• AHAHAHAHAAAAA!!! ever hear of campaign finance laws? "citizens" united?? most of the current, past and more likely than not (unless something drastic happens to change the system) future house--in fact, all of congress--receive campaign donations from--and are lobbied by--pretty much every multi-billion-dollar corporation/industry active in this country. by accepting the donations, said candidate is obligated to (read: owned by) these donors, should they win their seat. once they do, they will be lobbied by all sorts of big corps. from every industry you can think of. these large donors, in essence, actually write legislation via their puppet politicians. this is the way politics works in a GREED society such as ours--and is unlikely to change any time soon--because we, the people, do not have lots of money to lobby congress--and, as always, with greed, money talks and BS walks. and, trust--consumer protection is virtually non-existent in this system--and especially under this administration. do just a little bit of research--even just a search--of, say, the CFPB, and what mick mulvaney is doing to it. consumers don't count for much, especially with current campaign finance laws--which are nothing more than legalized bribery...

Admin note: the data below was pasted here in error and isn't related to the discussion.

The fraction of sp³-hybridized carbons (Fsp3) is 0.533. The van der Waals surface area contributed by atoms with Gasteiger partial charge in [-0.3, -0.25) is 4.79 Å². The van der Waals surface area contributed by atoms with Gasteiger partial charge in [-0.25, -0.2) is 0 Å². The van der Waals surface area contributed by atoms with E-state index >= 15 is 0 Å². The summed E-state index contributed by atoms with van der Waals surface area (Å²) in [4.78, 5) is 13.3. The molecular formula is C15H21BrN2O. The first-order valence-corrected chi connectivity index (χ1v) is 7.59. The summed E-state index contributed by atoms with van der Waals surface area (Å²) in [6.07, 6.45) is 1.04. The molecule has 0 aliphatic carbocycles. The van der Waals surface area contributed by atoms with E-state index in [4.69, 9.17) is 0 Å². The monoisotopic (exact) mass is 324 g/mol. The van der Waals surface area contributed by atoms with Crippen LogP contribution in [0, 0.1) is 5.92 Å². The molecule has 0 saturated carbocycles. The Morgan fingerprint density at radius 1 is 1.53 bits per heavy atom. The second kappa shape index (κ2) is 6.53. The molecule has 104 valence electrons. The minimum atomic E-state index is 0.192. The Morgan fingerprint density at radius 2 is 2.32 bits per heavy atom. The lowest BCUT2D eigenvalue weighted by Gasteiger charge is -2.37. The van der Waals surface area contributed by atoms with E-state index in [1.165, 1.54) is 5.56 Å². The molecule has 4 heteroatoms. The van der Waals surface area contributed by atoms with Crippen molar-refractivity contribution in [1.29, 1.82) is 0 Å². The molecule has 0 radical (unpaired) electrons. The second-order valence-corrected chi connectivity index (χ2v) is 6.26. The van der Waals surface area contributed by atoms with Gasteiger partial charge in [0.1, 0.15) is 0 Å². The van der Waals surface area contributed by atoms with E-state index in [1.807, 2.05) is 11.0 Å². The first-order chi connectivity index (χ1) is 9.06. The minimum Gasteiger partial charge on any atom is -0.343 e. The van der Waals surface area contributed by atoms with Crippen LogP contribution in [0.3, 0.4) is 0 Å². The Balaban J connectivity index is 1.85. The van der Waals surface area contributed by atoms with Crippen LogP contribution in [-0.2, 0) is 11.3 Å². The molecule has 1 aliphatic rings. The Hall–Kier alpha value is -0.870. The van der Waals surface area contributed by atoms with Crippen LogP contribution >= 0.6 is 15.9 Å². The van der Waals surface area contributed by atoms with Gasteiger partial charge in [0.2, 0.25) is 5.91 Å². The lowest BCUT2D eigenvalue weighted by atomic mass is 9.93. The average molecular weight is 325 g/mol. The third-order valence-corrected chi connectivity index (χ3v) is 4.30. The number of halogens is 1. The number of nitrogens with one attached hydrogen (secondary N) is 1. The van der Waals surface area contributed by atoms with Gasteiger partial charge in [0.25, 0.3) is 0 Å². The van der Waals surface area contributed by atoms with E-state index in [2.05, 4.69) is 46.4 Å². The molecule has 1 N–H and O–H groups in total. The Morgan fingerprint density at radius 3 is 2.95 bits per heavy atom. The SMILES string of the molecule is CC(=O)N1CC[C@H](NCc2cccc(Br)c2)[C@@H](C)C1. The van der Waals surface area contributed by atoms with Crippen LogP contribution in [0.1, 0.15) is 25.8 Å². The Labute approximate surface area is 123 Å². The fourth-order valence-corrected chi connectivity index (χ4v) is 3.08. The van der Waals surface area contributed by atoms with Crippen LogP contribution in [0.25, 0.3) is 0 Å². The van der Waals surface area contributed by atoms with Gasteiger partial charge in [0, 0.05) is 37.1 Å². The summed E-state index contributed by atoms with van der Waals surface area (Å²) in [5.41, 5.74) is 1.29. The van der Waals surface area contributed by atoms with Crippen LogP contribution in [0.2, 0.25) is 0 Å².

• Don't kid yourself. Both sides are equally crooked.
  • I wonder what they can sell you for $20 :) SSN, bank accounts, nudes :)
  • Lol.... Action would mean gov't regulation.... Elites in government have no interest in consumer protections or privacy.
  • What's alarming is a quick Google search reports all big four carriers pledged to stop selling location data last summer. Verizon was first and others followed, but it seems Verizon may be the only one who actually kept their word.
  • I wouldn't be so sure about that. There is a huge difference between going on record with "we don't sell any customer location data" and didn't provide a comment.
  • Microbilt couldn't get the Verizon data though. What does that have to do with them not commenting?
  • Nothing is shocking anymore.
  • Regulation is a dirty word in Washington. Consumers are left to their own devices to protect themselves against invasions of privacy, changes in policy by carriers, social networks brainwashing, price hikes, oligopolies and monopolies, etc. We need a modern day Teddy Roosevelt to break up the monopolies and oligopolies: Google, Facebook, Amazon, ISPs. We need regulation to protect our privacy.
  • They will sell your data and then raise your bill all at the same time.
  • We can at least try to protect what we can. You should check this new OS for smartphones called /e/. It is focused around privacy and free from the Google bloatware. It doesn’t track you all day and doesn’t scan your phone for your private data. You can still install Android apps like Uber and so on. I’ve been using it on my Samsung Galaxy S9 and I’m not going back to stock Android. Here is their web site: e.foundation
  • Surprised? Nope. Disappointed? Nope. Way it will always be? Yup.
  • Good thing this didn't go on under previous administrations, right Jerry? Yeah, B*llshit. This has gone on for as long as they have had the capability to do so.